One of the hardest things to overcome is rejection. This applies to all things in life of course but in microstock you will (most likely) get A LOT of it, especially when you first start out. It can be difficult to spend a few hours preparing a few items to shoot, processing them in post for a few hours, then pridefully uploading them. A few days later you get a big fat "rejected" email.
What are your options at this point?
A). Throw the camera out the window.
C). Panic and then throw the camera out the window...?
Of course there is no need to get hysterical (although enraged may be the better word for the feeling). Rejection is a part of the game. Microstock companies have thousands upon thousands of photos to sort through and although when microstock first began it was much easier to get items approved, these days they can be much more selective.
What does this mean for you? The aspiring photographer behind the lens? Quite simply you have to practice and get better, no way around it. Learn from the issues and don't hesitate to hit the forums for a bit of info from fellow photographers. At times, the forum may be brutal, but they are good teachers, if difficult ones.
I'd like to mention some of the most common rejections and how to fix or alleviate the issues.
1). Artifacting. Artifacting is the degredation of an image, seen as blocks of interpolated information.
This technical issue is commonly created by the quality settings in-camera, in post-processing, in RAW settings or scanner settings. Artifacting can also be introduced into an image from the result of other factors such as excessive level adjustments.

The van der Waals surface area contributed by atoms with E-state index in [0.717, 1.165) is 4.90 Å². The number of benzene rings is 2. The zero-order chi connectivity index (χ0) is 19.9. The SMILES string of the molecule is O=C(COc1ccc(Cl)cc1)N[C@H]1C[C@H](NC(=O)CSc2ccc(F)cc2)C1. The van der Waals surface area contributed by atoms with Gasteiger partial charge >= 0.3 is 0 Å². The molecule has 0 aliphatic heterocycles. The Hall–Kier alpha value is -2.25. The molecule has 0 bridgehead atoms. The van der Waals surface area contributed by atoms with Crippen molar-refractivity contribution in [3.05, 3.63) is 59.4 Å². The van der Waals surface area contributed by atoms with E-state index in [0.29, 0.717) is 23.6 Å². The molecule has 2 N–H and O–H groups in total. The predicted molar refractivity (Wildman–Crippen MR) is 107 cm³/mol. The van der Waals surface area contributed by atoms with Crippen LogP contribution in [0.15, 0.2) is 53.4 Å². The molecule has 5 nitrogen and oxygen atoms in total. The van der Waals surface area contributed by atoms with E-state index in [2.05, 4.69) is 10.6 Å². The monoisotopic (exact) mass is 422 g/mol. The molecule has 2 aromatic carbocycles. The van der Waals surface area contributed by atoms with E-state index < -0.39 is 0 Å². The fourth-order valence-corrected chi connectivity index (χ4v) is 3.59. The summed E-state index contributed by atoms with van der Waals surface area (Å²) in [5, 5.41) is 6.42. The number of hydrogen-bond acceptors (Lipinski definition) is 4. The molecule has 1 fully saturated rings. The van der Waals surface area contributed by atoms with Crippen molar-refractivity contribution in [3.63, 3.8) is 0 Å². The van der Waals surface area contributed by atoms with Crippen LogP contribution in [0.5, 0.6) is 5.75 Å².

A little bit more about compression: The JPEG file format uses a lossy compression method. In order to make the file smaller, information is thrown away, or lost. The quality setting that most image editing programs and digital cameras have when saving JPEGs determines how much information is lost. At a certain point with lower quality settings the removal of information during the compression process can become visible in the form of compression artifacts (places in the image where too much detail has been lost). Too much JPEG compression can become visible either in the form of a general loss of detail, or grainy/patterned areas (especially in flat spaces, such as skies).
Compression artifacting can be introduced by the camera and/or by your image editing software at lower quality settings. Also, re-sizing, re-sampling, and re-saving can all degrade the quality of a JPEG image, so one should be careful about re-saving JPEGs. If for example, a photo was re-saved 4 times (even at a quality of 12 or Best) the image quality will become worse each time as pixel information is thrown out each time the file is saved. With this in mind, it is obviously best to start with the cleanest image possible. You may want to double-check your camera settings to make sure it is saving at the highest quality. If you continue to have issues you may try shooting in RAW/NEF mode, export to TIFF and then save as JPEG at the highest possible quality (level 12) with minimal or no post processing effects. Sometimes even trying a new RAW converter could be beneficial.
2). Noise (pixels of varying color where there shouldn't be): most commonly created by digital cameras, especially in darker shadows or under low-light conditions and exacerbates the compression issues mentioned above. You might want to double-check to make sure that your camera's ISO/ASA setting is at the lowest number (usually 100). In digital cameras, higher numbers (200 or 400) will always result in more noise (just as with film).